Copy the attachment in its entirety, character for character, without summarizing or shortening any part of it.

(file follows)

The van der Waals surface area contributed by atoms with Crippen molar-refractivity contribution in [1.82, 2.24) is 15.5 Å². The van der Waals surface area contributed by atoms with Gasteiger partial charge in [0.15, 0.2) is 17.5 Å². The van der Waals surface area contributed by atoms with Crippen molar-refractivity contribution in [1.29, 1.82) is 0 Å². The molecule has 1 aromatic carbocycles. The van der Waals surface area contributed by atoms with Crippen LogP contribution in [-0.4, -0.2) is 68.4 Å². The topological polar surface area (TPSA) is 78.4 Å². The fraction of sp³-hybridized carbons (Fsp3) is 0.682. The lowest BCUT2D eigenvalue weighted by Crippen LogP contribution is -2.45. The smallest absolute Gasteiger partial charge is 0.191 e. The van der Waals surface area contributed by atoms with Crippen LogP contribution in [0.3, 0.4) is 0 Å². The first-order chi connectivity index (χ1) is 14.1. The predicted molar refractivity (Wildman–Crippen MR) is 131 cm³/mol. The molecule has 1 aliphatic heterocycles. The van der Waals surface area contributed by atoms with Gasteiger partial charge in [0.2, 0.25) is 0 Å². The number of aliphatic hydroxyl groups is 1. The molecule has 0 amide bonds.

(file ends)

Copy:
The van der Waals surface area contributed by atoms with Crippen molar-refractivity contribution in [1.82, 2.24) is 15.5 Å². The van der Waals surface area contributed by atoms with Gasteiger partial charge in [0.15, 0.2) is 17.5 Å². The van der Waals surface area contributed by atoms with Crippen molar-refractivity contribution in [1.29, 1.82) is 0 Å². The molecule has 1 aromatic carbocycles. The van der Waals surface area contributed by atoms with Crippen LogP contribution in [-0.4, -0.2) is 68.4 Å². The topological polar surface area (TPSA) is 78.4 Å². The fraction of sp³-hybridized carbons (Fsp3) is 0.682. The lowest BCUT2D eigenvalue weighted by Crippen LogP contribution is -2.45. The smallest absolute Gasteiger partial charge is 0.191 e. The van der Waals surface area contributed by atoms with Crippen LogP contribution in [0.3, 0.4) is 0 Å². The first-order chi connectivity index (χ1) is 14.1. The predicted molar refractivity (Wildman–Crippen MR) is 131 cm³/mol. The molecule has 1 aliphatic heterocycles. The van der Waals surface area contributed by atoms with Gasteiger partial charge in [0.2, 0.25) is 0 Å². The number of aliphatic hydroxyl groups is 1. The molecule has 0 amide bonds.